Master Thesis Student
Current job: Project Engineer at Brainlab AG
Brainlab https://www.brainlab.com/en/ provides software solutions for image guided surgery and radiation therapy. I currently work in a QA Team and we are working closely with the Risk Management team and Usability team to test our products. Experience from working at the i10 chair helps me to find weaknesses in the software GUI and its performance on different platforms. Also having worked with the Vicon system I am more familiar with tracking based on the infrared cameras, which is used in the image guided surgery solutions by Brainlab.
Master Thesis: Grippo: Using Grip Gestures to Repurpose Everyday Objects as Controllers
In cases when a dedicated object is missing, a similar object could be appropriated to temporary substitute it. For instance, a knife could be used to open an envelope in the absence of a special letter opener. We applied this principle of repurposing an object to the domain of digital interfaces and saw that everyday objects could be used to temporary substitute a dedicated controlling device, such as a remote control or a light switch. Since everyday objects have similar physical properties as dedicated controllers (e.g., buttons, knobs), they provide haptic feedback, therefore supporting eyes-free interaction. Everyday objects are already integrated in the user’s environment and are easily accessible. Typical controlling devices provide multiple functions, for instance, a TV remote control allows to adjust volume, switch between channels, program favorite channels, etc., therefore in this thesis we present a way of assigning multiple controllers to one object by using different grip gestures in analogy to traditional multifunctional controlling devices. So far, conducted research has not evaluated end-user strategies of communicating the desired system’s behavior and programming objects as controllers using grip gestures. Thus, the aim of this work is to conduct user studies and investigate these strategies. In particular, the thesis focuses on Programming by Demonstration (PBD). PBD is inspired by research in robotics, where a user can teach a system certain behavior by demonstrating it. Moreover, PBD can help novice users and users without programming knowledge to communicate their intentions. In order to collect the data, prototype systems representing PBD and GUI-based end-user programming strategies will be implemented; afterwards qualitative studies evaluating user’s perception and feedback will be conducted. This work ought to provide clearer understanding of user preferences in the domain, and the results may serve as recommendations for designing interactive systems using PBD for repurposing everyday objects as controllers.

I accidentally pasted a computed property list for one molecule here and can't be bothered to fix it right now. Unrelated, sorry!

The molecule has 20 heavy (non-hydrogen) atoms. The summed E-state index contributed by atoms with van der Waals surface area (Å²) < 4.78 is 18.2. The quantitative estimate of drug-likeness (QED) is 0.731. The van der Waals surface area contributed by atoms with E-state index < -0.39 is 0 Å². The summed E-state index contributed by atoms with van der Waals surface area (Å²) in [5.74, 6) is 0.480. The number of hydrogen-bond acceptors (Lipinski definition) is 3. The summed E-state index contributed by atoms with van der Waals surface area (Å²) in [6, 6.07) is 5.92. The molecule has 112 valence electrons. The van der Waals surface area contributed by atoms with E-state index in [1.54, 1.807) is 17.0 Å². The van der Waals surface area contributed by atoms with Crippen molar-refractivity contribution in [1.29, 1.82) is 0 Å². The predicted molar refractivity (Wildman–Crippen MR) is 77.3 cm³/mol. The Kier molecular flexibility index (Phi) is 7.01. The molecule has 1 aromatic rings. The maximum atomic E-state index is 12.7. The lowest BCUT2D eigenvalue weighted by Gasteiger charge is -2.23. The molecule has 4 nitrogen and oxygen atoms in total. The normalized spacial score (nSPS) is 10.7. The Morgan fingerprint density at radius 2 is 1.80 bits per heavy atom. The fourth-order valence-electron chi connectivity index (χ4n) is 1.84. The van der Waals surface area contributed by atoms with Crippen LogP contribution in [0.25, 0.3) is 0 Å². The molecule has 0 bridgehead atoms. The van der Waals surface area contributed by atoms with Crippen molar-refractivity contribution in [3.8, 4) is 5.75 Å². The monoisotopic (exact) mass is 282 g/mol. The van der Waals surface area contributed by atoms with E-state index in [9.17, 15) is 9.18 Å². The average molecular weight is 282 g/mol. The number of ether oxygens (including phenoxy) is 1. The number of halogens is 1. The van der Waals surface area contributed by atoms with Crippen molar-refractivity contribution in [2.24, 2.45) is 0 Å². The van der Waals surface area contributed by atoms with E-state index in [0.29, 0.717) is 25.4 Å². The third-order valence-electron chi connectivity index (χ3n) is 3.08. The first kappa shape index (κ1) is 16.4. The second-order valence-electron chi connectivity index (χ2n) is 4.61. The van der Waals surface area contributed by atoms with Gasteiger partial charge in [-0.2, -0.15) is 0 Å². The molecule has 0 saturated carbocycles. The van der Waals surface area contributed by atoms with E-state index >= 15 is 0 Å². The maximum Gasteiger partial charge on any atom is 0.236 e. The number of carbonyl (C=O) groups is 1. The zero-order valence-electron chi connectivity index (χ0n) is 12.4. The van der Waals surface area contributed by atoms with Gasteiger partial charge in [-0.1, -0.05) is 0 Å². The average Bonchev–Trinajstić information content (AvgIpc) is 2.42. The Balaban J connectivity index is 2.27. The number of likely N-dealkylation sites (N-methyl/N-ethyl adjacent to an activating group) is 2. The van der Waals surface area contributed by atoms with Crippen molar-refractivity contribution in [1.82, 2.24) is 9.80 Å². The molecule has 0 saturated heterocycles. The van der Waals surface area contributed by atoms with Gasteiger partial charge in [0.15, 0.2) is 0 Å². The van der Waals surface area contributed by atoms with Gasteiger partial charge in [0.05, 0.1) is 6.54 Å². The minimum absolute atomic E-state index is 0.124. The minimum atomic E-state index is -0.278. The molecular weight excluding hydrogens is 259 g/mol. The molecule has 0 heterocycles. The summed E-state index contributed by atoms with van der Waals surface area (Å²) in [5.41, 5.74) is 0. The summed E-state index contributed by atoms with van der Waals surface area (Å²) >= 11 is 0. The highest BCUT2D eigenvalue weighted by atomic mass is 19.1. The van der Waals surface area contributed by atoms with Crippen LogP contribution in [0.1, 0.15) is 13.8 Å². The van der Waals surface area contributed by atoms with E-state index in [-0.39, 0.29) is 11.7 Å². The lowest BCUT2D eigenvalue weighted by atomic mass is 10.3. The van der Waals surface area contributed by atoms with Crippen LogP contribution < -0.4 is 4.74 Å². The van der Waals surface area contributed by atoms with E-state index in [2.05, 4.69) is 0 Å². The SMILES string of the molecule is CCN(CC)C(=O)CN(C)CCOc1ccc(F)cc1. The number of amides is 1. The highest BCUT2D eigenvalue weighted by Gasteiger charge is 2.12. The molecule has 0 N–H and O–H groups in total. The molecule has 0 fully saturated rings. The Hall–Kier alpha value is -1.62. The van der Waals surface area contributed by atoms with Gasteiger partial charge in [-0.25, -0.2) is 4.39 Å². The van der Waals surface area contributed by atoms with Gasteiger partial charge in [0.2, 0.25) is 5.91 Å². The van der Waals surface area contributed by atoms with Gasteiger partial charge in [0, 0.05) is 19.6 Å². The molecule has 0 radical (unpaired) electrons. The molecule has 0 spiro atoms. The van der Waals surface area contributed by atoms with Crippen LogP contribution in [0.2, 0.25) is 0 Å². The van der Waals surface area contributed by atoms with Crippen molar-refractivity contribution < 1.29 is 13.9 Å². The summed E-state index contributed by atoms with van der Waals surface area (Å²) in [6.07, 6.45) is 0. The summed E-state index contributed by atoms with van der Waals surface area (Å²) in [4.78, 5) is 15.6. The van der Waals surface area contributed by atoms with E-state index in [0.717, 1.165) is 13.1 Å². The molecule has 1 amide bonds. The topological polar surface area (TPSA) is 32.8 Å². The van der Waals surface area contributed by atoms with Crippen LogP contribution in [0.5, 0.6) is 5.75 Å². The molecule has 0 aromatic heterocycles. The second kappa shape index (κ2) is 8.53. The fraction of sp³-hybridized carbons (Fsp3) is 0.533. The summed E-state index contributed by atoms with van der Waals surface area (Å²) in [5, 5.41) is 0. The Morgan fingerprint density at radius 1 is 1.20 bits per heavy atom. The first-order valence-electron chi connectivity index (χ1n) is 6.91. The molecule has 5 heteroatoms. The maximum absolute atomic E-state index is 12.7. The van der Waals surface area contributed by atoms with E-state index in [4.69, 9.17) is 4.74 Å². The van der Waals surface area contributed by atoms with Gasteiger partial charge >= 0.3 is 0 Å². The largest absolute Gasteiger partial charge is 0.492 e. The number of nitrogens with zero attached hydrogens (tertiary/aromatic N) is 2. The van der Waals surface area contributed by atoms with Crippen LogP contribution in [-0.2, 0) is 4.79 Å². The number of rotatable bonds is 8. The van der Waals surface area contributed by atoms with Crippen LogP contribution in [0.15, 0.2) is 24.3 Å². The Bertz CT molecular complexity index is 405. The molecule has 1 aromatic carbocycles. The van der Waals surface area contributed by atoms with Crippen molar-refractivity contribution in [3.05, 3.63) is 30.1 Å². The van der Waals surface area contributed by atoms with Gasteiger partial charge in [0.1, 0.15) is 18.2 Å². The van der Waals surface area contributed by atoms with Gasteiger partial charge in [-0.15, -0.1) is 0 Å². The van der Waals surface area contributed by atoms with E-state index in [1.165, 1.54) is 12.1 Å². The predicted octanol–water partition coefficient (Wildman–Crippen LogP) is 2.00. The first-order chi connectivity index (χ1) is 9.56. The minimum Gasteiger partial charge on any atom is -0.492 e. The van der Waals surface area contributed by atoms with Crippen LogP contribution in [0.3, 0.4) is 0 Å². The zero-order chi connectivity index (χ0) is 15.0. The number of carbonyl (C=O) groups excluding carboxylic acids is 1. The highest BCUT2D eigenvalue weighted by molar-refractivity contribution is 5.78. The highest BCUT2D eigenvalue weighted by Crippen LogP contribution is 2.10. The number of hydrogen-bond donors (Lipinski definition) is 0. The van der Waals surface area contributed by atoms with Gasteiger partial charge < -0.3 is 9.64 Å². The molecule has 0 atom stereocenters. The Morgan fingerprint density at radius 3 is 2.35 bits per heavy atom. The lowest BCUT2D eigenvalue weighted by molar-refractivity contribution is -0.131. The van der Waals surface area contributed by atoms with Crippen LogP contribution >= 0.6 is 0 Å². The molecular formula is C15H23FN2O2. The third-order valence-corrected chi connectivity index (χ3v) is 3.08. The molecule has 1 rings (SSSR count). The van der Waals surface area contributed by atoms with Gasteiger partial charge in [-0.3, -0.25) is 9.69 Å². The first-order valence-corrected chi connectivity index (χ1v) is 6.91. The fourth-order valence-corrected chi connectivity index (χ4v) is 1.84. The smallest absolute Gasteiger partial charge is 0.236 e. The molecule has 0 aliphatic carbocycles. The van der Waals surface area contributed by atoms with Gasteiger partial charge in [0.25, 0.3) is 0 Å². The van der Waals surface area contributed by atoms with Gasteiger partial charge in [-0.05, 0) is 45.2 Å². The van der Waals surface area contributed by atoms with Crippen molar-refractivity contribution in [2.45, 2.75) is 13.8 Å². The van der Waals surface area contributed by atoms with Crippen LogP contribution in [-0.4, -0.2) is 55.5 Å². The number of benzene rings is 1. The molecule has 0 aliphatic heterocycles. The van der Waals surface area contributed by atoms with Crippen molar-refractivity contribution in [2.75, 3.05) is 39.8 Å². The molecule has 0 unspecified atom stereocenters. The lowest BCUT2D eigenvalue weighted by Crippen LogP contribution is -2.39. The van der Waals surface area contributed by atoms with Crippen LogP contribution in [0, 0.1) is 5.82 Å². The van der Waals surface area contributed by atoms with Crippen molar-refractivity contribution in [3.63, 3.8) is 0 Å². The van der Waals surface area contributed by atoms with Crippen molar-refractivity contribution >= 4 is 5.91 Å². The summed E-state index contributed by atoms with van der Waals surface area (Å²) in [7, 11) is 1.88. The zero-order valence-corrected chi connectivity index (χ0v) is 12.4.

Supervisor - Christian Corsten.